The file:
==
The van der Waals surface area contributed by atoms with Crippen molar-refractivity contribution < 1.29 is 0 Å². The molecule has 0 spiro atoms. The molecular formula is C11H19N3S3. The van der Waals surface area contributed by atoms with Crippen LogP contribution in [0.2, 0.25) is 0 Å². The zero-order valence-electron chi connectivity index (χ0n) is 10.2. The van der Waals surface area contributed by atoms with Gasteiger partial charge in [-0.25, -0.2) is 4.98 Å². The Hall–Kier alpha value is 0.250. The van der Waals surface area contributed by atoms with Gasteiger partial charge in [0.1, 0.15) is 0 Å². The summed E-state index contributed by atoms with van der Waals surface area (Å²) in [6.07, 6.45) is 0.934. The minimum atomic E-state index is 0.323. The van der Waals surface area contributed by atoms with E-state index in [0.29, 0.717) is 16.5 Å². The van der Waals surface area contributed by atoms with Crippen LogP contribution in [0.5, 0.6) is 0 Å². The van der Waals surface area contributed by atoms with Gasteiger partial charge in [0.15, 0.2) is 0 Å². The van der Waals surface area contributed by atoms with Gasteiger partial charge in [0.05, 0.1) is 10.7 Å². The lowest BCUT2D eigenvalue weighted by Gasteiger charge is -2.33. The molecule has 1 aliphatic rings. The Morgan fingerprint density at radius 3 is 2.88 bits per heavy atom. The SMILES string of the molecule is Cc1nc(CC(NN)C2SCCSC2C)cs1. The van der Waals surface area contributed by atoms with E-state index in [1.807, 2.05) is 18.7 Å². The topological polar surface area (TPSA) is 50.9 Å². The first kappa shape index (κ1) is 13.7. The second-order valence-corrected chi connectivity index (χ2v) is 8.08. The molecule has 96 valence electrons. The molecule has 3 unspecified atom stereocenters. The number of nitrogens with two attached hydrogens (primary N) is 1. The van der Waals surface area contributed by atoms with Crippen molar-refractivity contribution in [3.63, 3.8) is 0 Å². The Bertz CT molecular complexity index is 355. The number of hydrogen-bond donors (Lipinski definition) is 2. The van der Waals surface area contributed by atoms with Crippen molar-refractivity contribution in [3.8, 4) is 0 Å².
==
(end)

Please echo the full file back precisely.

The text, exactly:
The van der Waals surface area contributed by atoms with Crippen molar-refractivity contribution < 1.29 is 0 Å². The molecule has 0 spiro atoms. The molecular formula is C11H19N3S3. The van der Waals surface area contributed by atoms with Crippen LogP contribution in [0.2, 0.25) is 0 Å². The zero-order valence-electron chi connectivity index (χ0n) is 10.2. The van der Waals surface area contributed by atoms with Gasteiger partial charge in [-0.25, -0.2) is 4.98 Å². The Hall–Kier alpha value is 0.250. The van der Waals surface area contributed by atoms with Gasteiger partial charge in [0.1, 0.15) is 0 Å². The summed E-state index contributed by atoms with van der Waals surface area (Å²) in [6.07, 6.45) is 0.934. The minimum atomic E-state index is 0.323. The van der Waals surface area contributed by atoms with E-state index in [0.29, 0.717) is 16.5 Å². The van der Waals surface area contributed by atoms with Crippen LogP contribution in [0.5, 0.6) is 0 Å². The van der Waals surface area contributed by atoms with Gasteiger partial charge in [0.15, 0.2) is 0 Å². The van der Waals surface area contributed by atoms with Gasteiger partial charge in [0.05, 0.1) is 10.7 Å². The lowest BCUT2D eigenvalue weighted by Gasteiger charge is -2.33. The molecule has 1 aliphatic rings. The Morgan fingerprint density at radius 3 is 2.88 bits per heavy atom. The SMILES string of the molecule is Cc1nc(CC(NN)C2SCCSC2C)cs1. The van der Waals surface area contributed by atoms with E-state index in [1.807, 2.05) is 18.7 Å². The topological polar surface area (TPSA) is 50.9 Å². The first kappa shape index (κ1) is 13.7. The second-order valence-corrected chi connectivity index (χ2v) is 8.08. The molecule has 96 valence electrons. The molecule has 3 unspecified atom stereocenters. The number of nitrogens with two attached hydrogens (primary N) is 1. The van der Waals surface area contributed by atoms with Crippen molar-refractivity contribution in [3.63, 3.8) is 0 Å². The Bertz CT molecular complexity index is 355. The number of hydrogen-bond donors (Lipinski definition) is 2. The van der Waals surface area contributed by atoms with Crippen molar-refractivity contribution in [3.8, 4) is 0 Å².